Bar Council of India (BCI) chairman Manan Kumar Mishra’s statement that 30 per cent of lawyers in India are fake is shocking. He rubbed it in by saying that 20 per cent of the lawyers currently practising in the courts held fraudulent degrees, attributing to their presence the frequent lawyers’ strikes on flimsy grounds. As Mishra is a two-time chairman, he must have had sufficient facts to support his statement. He has provided substance to what was known for some time: a drastic fall in the standards of the legal profession which, at one time, had attracted the best of talents. There have indeed been some efforts to weed out non-serious lawyers; making the degree course in law a full-time one was one of these. Obviously, these efforts have come a cropper. One of the main reasons for the astonishing number of fake lawyers is the mushrooming of law colleges where certificates of attendance are provided to those who pay for it.
Party politics of a base kind might have been behind the jailing of a former law minister of Delhi, but it was a fact that he did not even know where exactly the institution he studied was situated. His remaining in jail for a fairly long period before he could obtain bail might also have been part of politics, especially since dubious degree-holders in other parties were allowed to carry on. However, obtaining a fake degree is a non-bailable offence and his opponents could claim that the former minister only received his just deserts. It is clear that the place for 30 per cent of India’s lawyers is not in our courts but in our jails. There must be a mechanism to ensure that those who abuse the majesty of law will not escape the clutches of law.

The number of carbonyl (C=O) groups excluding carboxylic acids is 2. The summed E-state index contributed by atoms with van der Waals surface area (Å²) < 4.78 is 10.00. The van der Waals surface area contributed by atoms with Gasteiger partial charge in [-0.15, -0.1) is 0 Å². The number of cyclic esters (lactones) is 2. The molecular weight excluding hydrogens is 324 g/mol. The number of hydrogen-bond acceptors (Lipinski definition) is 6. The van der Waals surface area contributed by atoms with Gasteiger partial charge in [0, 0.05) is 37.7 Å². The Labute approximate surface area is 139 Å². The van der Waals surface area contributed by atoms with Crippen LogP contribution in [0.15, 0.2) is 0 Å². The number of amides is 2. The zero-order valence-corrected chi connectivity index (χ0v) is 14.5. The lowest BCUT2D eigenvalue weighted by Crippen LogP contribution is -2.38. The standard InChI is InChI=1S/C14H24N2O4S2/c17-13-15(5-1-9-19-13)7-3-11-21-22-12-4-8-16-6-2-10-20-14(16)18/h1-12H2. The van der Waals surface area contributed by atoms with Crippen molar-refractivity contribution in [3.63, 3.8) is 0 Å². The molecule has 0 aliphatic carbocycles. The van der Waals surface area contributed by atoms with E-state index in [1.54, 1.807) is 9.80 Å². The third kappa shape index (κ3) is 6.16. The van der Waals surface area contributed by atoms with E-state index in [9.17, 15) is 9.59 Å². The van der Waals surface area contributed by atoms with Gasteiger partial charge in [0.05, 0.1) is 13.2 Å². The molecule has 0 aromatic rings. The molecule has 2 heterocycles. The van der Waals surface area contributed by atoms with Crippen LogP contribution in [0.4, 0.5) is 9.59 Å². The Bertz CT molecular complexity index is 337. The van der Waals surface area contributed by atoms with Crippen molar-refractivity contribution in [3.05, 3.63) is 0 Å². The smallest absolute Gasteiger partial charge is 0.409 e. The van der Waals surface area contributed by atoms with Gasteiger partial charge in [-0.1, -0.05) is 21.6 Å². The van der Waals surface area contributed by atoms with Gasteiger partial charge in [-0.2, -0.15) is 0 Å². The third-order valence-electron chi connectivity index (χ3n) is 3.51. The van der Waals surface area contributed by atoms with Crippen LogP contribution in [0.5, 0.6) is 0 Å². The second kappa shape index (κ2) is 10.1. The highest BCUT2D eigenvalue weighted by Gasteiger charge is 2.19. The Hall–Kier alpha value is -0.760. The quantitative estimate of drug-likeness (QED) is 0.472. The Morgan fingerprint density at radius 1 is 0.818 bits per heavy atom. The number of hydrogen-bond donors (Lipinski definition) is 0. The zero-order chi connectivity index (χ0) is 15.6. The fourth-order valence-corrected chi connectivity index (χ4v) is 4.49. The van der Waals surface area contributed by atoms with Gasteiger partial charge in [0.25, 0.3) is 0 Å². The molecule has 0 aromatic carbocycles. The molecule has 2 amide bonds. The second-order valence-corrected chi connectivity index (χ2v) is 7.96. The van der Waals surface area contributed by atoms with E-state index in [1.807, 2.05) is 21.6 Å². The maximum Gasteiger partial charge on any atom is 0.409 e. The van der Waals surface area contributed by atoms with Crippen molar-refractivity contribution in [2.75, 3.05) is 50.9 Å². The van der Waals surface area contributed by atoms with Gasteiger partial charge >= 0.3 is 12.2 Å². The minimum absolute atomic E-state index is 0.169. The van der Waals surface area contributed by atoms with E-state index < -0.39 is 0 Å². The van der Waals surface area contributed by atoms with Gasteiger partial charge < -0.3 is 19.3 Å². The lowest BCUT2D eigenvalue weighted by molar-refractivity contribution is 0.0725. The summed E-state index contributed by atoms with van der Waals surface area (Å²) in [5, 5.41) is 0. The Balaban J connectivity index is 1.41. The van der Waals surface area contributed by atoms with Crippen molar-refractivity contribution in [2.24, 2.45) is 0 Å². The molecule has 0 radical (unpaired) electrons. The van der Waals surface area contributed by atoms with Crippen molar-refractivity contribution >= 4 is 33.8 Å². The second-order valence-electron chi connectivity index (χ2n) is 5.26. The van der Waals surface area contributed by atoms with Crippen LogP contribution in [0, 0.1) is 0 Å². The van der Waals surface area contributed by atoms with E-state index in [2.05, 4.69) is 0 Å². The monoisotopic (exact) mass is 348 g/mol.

Mishra’s claim that the BCI has initiated a process to verify certificates of all the lawyers on its rolls is welcome. The council is empowered to take action against errant lawyers but it must find the wherewithal to do this with a firm hand. Tens of thousands of lawyers practising in courts across the country are subject to the rule that they can practise only if they are officially enrolled. The immediate need is to streamline the system of enrolment so that existing loopholes are plugged. It should be made mandatory for all lawyers to have their degree certificates verified by the council. The BCI can even institutionalise the system by appointing a retired judge with a support staff to ascertain if its members are qualified to practise their profession.